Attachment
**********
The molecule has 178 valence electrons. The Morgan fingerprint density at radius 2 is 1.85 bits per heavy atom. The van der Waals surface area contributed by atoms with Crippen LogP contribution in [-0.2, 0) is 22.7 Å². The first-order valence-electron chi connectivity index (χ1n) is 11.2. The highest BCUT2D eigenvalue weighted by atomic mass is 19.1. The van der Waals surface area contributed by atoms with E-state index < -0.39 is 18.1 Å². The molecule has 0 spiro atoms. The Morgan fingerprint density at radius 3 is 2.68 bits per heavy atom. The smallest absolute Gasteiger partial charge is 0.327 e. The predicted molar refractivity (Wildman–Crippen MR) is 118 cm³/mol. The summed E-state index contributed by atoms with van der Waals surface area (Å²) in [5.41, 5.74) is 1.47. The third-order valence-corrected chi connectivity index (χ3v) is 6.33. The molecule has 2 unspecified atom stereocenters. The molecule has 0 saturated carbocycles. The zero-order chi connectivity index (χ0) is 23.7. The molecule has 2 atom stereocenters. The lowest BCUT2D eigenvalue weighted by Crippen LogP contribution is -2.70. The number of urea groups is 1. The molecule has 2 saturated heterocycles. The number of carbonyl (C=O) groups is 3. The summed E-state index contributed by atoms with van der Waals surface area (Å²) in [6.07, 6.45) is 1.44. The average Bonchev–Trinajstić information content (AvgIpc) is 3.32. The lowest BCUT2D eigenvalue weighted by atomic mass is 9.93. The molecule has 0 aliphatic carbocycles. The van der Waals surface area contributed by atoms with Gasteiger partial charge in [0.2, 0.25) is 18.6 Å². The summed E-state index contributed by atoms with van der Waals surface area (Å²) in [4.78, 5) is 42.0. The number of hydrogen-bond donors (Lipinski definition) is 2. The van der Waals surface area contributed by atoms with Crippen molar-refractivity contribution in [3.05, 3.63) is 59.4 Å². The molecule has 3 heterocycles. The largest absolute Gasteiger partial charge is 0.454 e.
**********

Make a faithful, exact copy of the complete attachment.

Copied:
The molecule has 178 valence electrons. The Morgan fingerprint density at radius 2 is 1.85 bits per heavy atom. The van der Waals surface area contributed by atoms with Crippen LogP contribution in [-0.2, 0) is 22.7 Å². The first-order valence-electron chi connectivity index (χ1n) is 11.2. The highest BCUT2D eigenvalue weighted by atomic mass is 19.1. The van der Waals surface area contributed by atoms with E-state index < -0.39 is 18.1 Å². The molecule has 0 spiro atoms. The Morgan fingerprint density at radius 3 is 2.68 bits per heavy atom. The smallest absolute Gasteiger partial charge is 0.327 e. The predicted molar refractivity (Wildman–Crippen MR) is 118 cm³/mol. The summed E-state index contributed by atoms with van der Waals surface area (Å²) in [5.41, 5.74) is 1.47. The third-order valence-corrected chi connectivity index (χ3v) is 6.33. The molecule has 2 unspecified atom stereocenters. The molecule has 0 saturated carbocycles. The zero-order chi connectivity index (χ0) is 23.7. The molecule has 2 atom stereocenters. The lowest BCUT2D eigenvalue weighted by Crippen LogP contribution is -2.70. The number of urea groups is 1. The molecule has 2 saturated heterocycles. The number of carbonyl (C=O) groups is 3. The summed E-state index contributed by atoms with van der Waals surface area (Å²) in [6.07, 6.45) is 1.44. The average Bonchev–Trinajstić information content (AvgIpc) is 3.32. The lowest BCUT2D eigenvalue weighted by atomic mass is 9.93. The molecule has 0 aliphatic carbocycles. The van der Waals surface area contributed by atoms with Gasteiger partial charge in [0.2, 0.25) is 18.6 Å². The summed E-state index contributed by atoms with van der Waals surface area (Å²) in [4.78, 5) is 42.0. The number of hydrogen-bond donors (Lipinski definition) is 2. The van der Waals surface area contributed by atoms with Crippen molar-refractivity contribution in [3.05, 3.63) is 59.4 Å². The molecule has 3 heterocycles. The largest absolute Gasteiger partial charge is 0.454 e.